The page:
Which charters pay "85%- 90%" and provide "better benefits?" How many charters have teachers with 20 plus years experience? (Not at a particular charter, but teaching.) How many charter CEOs make over $150,000?

Charter operators/Board of Directors/CEOs will do anything to keep their staff from unionizing for due process and equitable salaries / benefits. KIPP and Mastery pay more because they require longer days/school years. They also charter operators which receive substantial grant funding whose goals is to get rid of public education run by elected school boards.

Submitted by (not verified) on May 8, 2014 4:39 pm
I don't knoww whether it's just me or if perhaps everybody else eencountering problems with your site. It appears as though some of the text in your posts are running ooff the screen. Can somebody else pleasse commenht and lett me know if this is happening to them too? This ccould be a problem with my browser because I've had this happen previously. Thanks
Submitted by Anonymous (not verified) on August 28, 2012 6:11 pm

I can absolutely say that your post is NOT TRUE. As a former teacher in a charter school, a charter teachers salary is lower than the school district by about $10 - $15,000.

The benefits, as well, are better in the SDP than in any charter school. This explains why many teachers leave the charter school and go the district (myself included).

This is verified if you take the time to search teacher salary in Philadelphia, which is public information.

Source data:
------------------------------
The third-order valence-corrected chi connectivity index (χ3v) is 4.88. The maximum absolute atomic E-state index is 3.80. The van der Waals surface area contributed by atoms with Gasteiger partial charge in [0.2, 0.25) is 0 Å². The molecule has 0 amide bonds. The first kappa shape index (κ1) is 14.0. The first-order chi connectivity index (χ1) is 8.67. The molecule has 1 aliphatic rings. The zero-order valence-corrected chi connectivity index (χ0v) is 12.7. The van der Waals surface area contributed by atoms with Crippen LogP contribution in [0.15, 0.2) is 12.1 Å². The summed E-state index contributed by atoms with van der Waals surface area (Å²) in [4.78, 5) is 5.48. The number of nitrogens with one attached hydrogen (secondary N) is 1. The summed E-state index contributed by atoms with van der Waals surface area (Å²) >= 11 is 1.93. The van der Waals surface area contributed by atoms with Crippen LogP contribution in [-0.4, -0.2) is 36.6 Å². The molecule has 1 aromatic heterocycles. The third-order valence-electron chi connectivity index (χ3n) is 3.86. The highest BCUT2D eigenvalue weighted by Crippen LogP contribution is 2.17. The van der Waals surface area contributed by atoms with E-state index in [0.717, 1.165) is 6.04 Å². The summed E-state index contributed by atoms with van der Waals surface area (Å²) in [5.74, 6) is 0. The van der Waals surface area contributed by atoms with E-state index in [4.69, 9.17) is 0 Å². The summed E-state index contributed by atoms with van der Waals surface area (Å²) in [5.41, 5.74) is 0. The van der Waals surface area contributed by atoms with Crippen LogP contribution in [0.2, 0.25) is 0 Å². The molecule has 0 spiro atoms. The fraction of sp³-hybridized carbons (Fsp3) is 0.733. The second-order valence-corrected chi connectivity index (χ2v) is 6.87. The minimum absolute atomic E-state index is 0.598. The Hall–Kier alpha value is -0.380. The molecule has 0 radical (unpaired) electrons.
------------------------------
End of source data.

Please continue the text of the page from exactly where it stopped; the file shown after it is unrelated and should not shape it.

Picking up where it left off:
Submitted by Anonymous (not verified) on August 28, 2012 7:27 pm

Actually, no. This explains why there are so many disgruntled district teachers working in charter schools, now.

What do parent & teacher satisfaction surveys say about charters? They are part of SPI for schools so the data is there.

Submitted by Anonymous (not verified) on August 28, 2012 7:33 pm

I'm not sure if you have ever worked in a charter school, I know that I have for a number of years.

If a district teacher leaves and goes to a charter school, more than likely they WILL take a pay cut. Thus, this is the reason that their pay scale is not displayed, like the districts (most DO NOT have a pay scale).

The toss up for the lower pay is that the students are a little better behaved, less stress in the classroom.

The starting salary in the charter school that I worked at is only 36,000 while the district is higher. (verified on internet website for salary)

Submitted by Andrew Saltz (not verified) on August 30, 2012 6:53 am

As an extension: This is how Union Breaking works. Right now the Charters are under some pressure to pay comparable salary/benefits. The minute that pressure is gone, they have no incentive to do so. Many (though not all) believe great teachers are replaceable or they believe they can get similar results at a much cheaper price (Moneyball!).

There are a lot of positives in charters, but the message is that they don't want dedicated, life-long teachers (or, if they do, you should be prepared to earn very little).

Submitted by the interlace condo (not verified) on June 7, 2013 9:52 am
Situated at the fringe of short distance to city, Sant Ritz at Potong Pasir (Singapore) in District 13. the interlace condo
Submitted by Rebecca Poyourow on August 29, 2012 6:56 am